The Coleburning Question

Mitch Coleborn, on set in Mexico during the filming of Modern Collective. Photo: Gilley

Rob Gilley

Previously in denial about his photographic past, Rob Gilley now rummages through his trove of mediocrity.

The first good swell of a relatively bad 2008/2009 winter appears on the forecast charts. I contact the magazine to see if they know of any significant talent that is looking to do a photo trip. I figure that this heavily advertised swell will be a complete zoo in California, and that one of the only chances of getting decent waves and photos is to travel south.

The magazine staff lets me know that Kai Neville is in California with a crew and is ready to go. He's working on a new film called Modern Collective, and has Yadin Nicol, Dusty Payne, and Mitch Coleborn with him. That's good news for me on a couple of different levels: Kai is a known entity--a good young bloke I have traveled with before--and I am also familiar with Yadin's photogenic acrobatics and nice guy ways.

I have very little idea who Dusty and Mitch are, but figure they must rip if they are with Kai. As an "older" surf photographer you begin to lose touch with exactly who the young up-and-comers are, and so I figure it would be good for me to part from my Dan Malloy/ Joe Curren/ Ben Bourgeois/ Peter Mendia/ Mike Todd comfort zone.

This Mexico trip encounters some interesting obstacles on Day 1: We pull up to a perfect right point--basically a truncated, warm-water J-Bay--and the boys are...over it. They explain that it's too down-the-line and racy, too clean and offshore (huh?), and the wave doesn't really offer any good sections for maneuvers. Wow.

Then, on one of his first waves of the trip, Yadin re-injures his back, and is on the next plane back to California.

Not a great start.

Almost as an afterthought, I take the crew to a beachbreak the next afternoon that's pretty much the only option when the wind comes up. This is a place my friends and I surfed in the eighties, a place that used to sit in the middle of a desert with nobody around. Now there's a luxury hotel being built on the headland, a beachside restaurant, a surf school, and dozens of sunburned Canadians on the beach.

This is an unusual spot that has a mushy sand point, steep, mostly walled rights in the middle of the beach, and some racy, well-shaped lefts in between--the kind of fast, rampy lefts that really favor a goofy foot.

The boys paddle out and the swell is throbbing. Because of the nature of the lefts, Dusty is having a shocker. The end section on the lefts is kind of dumpy, and he can't really tee-off like he wants to.

Mitch's session is a different story: Take off to speed turn to massive tail blow to huge air. Take off to deep barrel to massive air. Take off to tail blow to tail blow to massive air. Take off to double pump bottom turn to gigantic tail blow. Take off to deep barrel to speed check to huge air.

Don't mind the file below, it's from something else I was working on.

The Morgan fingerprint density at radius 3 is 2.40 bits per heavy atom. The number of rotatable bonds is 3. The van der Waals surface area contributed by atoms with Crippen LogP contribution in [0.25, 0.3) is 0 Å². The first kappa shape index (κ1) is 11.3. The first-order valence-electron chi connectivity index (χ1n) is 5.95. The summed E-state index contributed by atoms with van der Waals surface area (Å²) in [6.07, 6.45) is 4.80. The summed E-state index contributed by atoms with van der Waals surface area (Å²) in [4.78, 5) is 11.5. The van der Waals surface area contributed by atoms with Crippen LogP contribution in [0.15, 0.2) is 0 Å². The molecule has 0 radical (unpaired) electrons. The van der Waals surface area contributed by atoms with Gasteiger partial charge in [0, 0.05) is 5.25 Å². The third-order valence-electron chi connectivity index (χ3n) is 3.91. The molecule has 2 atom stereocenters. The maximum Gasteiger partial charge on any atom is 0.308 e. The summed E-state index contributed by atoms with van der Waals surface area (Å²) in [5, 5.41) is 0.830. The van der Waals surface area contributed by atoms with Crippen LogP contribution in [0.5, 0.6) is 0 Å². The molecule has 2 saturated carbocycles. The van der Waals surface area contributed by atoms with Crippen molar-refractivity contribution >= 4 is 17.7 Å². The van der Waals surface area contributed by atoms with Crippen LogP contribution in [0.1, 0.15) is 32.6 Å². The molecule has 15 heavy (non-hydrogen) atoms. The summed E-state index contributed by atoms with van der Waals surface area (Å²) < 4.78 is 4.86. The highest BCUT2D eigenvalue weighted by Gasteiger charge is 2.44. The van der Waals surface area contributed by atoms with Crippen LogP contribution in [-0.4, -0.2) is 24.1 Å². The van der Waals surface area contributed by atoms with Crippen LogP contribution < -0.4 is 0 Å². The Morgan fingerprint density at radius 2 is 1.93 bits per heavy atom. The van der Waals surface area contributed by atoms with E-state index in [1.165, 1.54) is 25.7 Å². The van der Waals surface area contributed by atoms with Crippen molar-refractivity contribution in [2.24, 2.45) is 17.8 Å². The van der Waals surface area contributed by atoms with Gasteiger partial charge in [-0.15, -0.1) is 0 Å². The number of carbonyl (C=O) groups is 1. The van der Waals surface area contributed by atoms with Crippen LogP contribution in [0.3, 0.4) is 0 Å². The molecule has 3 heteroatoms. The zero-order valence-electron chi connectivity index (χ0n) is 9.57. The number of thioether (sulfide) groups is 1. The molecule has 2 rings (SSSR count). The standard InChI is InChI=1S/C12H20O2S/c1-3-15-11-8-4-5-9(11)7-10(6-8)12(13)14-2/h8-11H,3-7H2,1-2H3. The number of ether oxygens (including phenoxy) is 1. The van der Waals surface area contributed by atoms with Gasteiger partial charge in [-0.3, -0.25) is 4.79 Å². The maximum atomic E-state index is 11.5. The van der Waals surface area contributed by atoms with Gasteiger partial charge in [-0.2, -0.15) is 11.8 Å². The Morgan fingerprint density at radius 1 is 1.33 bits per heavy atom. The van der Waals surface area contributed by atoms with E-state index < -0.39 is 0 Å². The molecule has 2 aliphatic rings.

And the hits just keep on comin'.

As the light fades, Mitch finds a good right now: Take off to speed pump to speed pump to...backflip?


I've seen a lot of great surfing in my time, but this is just stupid. This guy is blowing the roof off and making everything. The further things go, the more impressed I am. Where the hell did this guy come from? I have seen peak performances from some of the greatest surfers in recent history, from Tom Curren to Kelly Slater to Matt Archbold to Andy Irons to Dane Reynolds, and this is up there with the best of them.

What's even more rare than Mitch's air success ratio is that he's surfing from start to finish with style, incredible power, and on a rail. The only comparison I can make is a cross between Tom Carroll and Clay Marzo.

Standing on the beach, I arrive at the conclusion that Mitch Coleborn is the best surfer I've never heard of, and would rank him just a touch behind Dane and Jordy as currently the third best surfer in the world.

It's this last thought that ends up bothering me.

Why do I find it necessary to "rank" him? Isn't it reward enough to be able to see surfing like this in person without having to quantify things?

Why should I worry about why one surfer is better than another? Isn't it my adopted credo that the best surfer in the water is the one who's having the most fun? Isn't surfing more of an art than a sport?

Which leads to a daydream: A line of equally spread apart easels. Monet, Van Gough, Matisse, Cezanne, Gaughin, and Picasso at the ready, paintbrushes in hand. The artists stand behind a pre-ordained starting line, poised at a moment's notice to sprint to their assigned canvases, coiffed in different colored berets. As Randy Rarick stands there with an air horn and shouts, "Artists...Ready...GO!" Rabbit Kekai simultaneously lifts a velvet cloth and uncovers a bowl of fruit. The impressionists sprint to their easels.

Twenty minutes, best still life wins.

The silliness of this scene reminds me of the questionable silliness of trying to compare surfers.

Like apples to oranges.

Coleborn puts up the alley-oop on a Mexican left that may have been made for him. Photo: Gilley